HOLLYWOOD, Ala.-Pinched by federal clean air regulations and expected rising customer demand, TVA again is planning to complete its idled Bellefonte Nuclear Plant.
Tennessee Valley Authority President and CEO Tom Kilgore said Thursday that he will ask the utility's board of directors in August to OK completing a partially built nuclear reactor at the plant near Scottsboro, Ala.
"Bellefonte is a good asset that needs to be finished," Kilgore said. "I believe it is the right thing to do. ... We're going to refurbish every single valve and make this a state-of-the-art plant. We submitted a plan to the NRC [Nuclear Regulatory Commission] earlier this year."
But the utility, which also is closing about half of its coal-fired plants in an agreement with the U.S. Environmental Protection Agency, likely couldn't have chosen a tougher time for NRC's or the public's nuclear scrutiny.
The world has been watching the unfolding nuclear disaster in Japan, and the local public has been watching TVA's other nuclear plants have problem after problem recently with unexpected shutdowns caused by both faulty equipment and by disastrous weather.
Bellefonte's reactor design is a controversial one that has only a one-year track record in Germany before the plant there was mothballed because of problems. Add to that, the age of Bellefonte and its unfinished reactors: Construction began in 1974.
Work was suspended in 1988, with TVA citing declining growth in power demand, as well as construction engineers stretched too thin working on too many TVA reactors all at once. When the plant was mothballed, the Unit 1 reactor was considered 90 percent complete and Unit 2 was half done.
Today Unit 1, which TVA wants now to complete, is thought to be only about 50 percent finished because some parts over the years have been cannibalized for salvage sale and other parts - such as the valves - must be replaced or refurbished.
The utility already has spent about $4.1 billion on the plant. Kilgore said the additional estimated cost for finishing it "is in the $4 billion to $5 billion range."
Kilgore told reporters touring Bellefonte on Thursday that although some other utilities are backing away from nuclear power, he is comfortable to push ahead without waiting for the final findings on Japan's disaster.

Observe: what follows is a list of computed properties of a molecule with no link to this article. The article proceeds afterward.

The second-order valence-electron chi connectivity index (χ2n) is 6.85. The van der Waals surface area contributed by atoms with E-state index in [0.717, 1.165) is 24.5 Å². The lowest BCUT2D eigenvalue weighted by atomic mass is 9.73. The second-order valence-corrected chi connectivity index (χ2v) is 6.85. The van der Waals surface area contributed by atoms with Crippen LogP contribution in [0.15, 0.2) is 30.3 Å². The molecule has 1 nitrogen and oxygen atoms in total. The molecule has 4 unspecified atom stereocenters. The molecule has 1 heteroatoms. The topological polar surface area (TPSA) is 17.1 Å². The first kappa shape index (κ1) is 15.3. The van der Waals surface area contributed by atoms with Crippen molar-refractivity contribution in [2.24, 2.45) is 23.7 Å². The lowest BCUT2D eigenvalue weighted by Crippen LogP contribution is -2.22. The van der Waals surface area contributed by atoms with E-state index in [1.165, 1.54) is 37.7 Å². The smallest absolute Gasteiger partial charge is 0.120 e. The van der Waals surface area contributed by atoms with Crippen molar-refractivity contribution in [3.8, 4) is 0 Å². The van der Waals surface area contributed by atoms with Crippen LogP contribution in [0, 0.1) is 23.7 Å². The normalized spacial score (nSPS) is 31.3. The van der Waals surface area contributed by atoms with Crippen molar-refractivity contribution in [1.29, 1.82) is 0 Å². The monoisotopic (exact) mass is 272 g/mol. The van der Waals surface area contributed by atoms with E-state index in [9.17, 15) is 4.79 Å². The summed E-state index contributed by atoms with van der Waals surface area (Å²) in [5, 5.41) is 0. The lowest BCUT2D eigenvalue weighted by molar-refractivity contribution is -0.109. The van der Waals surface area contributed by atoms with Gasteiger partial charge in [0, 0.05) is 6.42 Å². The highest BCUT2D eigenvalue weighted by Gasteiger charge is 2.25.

"If we wait, we won't hit the demand curve, and not using this plant would be a lost opportunity," Kilgore said.
He said the U.S. needs to be free from dependence on foreign oil, and one expectation for that is with electric cars.
"Time will tell if people will call us visionaries," he said. "But if we're going to talk about energy and electric policy, we've got to think bigger than just the customer demands we have now."
TVA nuclear critic Stephen Smith, executive director of the Southern Alliance for Clean Energy, has called TVA's plan to complete and begin operating the plant that was started in 1974 "the Ford Pinto" of nuclear plants.
"We are disappointed by that decision," Smith said Thursday. "By the time this reactor goes online, it will be approaching 50 years old, and there's not a lot of history with this design. Only four were built and only one operated for a very short time. TVA's not made the case for rushing this. We hope the board will call for more investigation."
Kilgore and Bellefonte Plant General Manager Ray Hruby disagree with Smith.
Hruby said Bellefonte's new refit design would withstand an 8.9 earthquake. The largest recorded in the region has been a 4.7. Kilgore said the plant also is designed to take the hit of an EF5 tornado.
"I grew up near here, and I want the plant to be safe, and I believe it will be," Kilgore said. "I believe it will be the best nuclear plant TVA has."